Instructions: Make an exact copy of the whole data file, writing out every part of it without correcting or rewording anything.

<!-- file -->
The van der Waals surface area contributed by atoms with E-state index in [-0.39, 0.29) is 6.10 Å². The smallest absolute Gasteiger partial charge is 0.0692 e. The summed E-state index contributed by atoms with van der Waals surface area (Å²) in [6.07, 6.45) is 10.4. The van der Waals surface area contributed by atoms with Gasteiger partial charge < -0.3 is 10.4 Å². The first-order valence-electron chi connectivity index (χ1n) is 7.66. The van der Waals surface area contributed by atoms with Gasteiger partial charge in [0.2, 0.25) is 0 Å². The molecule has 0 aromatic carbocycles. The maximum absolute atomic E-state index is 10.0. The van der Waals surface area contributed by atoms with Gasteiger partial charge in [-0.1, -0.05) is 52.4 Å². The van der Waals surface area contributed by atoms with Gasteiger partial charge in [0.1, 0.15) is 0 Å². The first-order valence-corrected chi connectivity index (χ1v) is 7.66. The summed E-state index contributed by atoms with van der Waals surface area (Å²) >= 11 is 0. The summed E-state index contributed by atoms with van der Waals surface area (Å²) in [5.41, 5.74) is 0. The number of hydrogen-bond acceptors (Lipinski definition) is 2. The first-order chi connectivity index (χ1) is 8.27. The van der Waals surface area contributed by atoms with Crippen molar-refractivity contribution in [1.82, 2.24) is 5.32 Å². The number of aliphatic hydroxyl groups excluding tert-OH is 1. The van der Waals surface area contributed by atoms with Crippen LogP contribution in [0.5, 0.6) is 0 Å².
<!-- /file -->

The van der Waals surface area contributed by atoms with E-state index in [-0.39, 0.29) is 6.10 Å². The smallest absolute Gasteiger partial charge is 0.0692 e. The summed E-state index contributed by atoms with van der Waals surface area (Å²) in [6.07, 6.45) is 10.4. The van der Waals surface area contributed by atoms with Gasteiger partial charge < -0.3 is 10.4 Å². The first-order valence-electron chi connectivity index (χ1n) is 7.66. The van der Waals surface area contributed by atoms with Gasteiger partial charge in [0.2, 0.25) is 0 Å². The molecule has 0 aromatic carbocycles. The maximum absolute atomic E-state index is 10.0. The van der Waals surface area contributed by atoms with Gasteiger partial charge in [-0.1, -0.05) is 52.4 Å². The van der Waals surface area contributed by atoms with Gasteiger partial charge in [0.1, 0.15) is 0 Å². The first-order valence-corrected chi connectivity index (χ1v) is 7.66. The summed E-state index contributed by atoms with van der Waals surface area (Å²) >= 11 is 0. The summed E-state index contributed by atoms with van der Waals surface area (Å²) in [5.41, 5.74) is 0. The number of hydrogen-bond acceptors (Lipinski definition) is 2. The first-order chi connectivity index (χ1) is 8.27. The van der Waals surface area contributed by atoms with Crippen molar-refractivity contribution in [1.82, 2.24) is 5.32 Å². The number of aliphatic hydroxyl groups excluding tert-OH is 1. The van der Waals surface area contributed by atoms with Crippen LogP contribution in [0.5, 0.6) is 0 Å².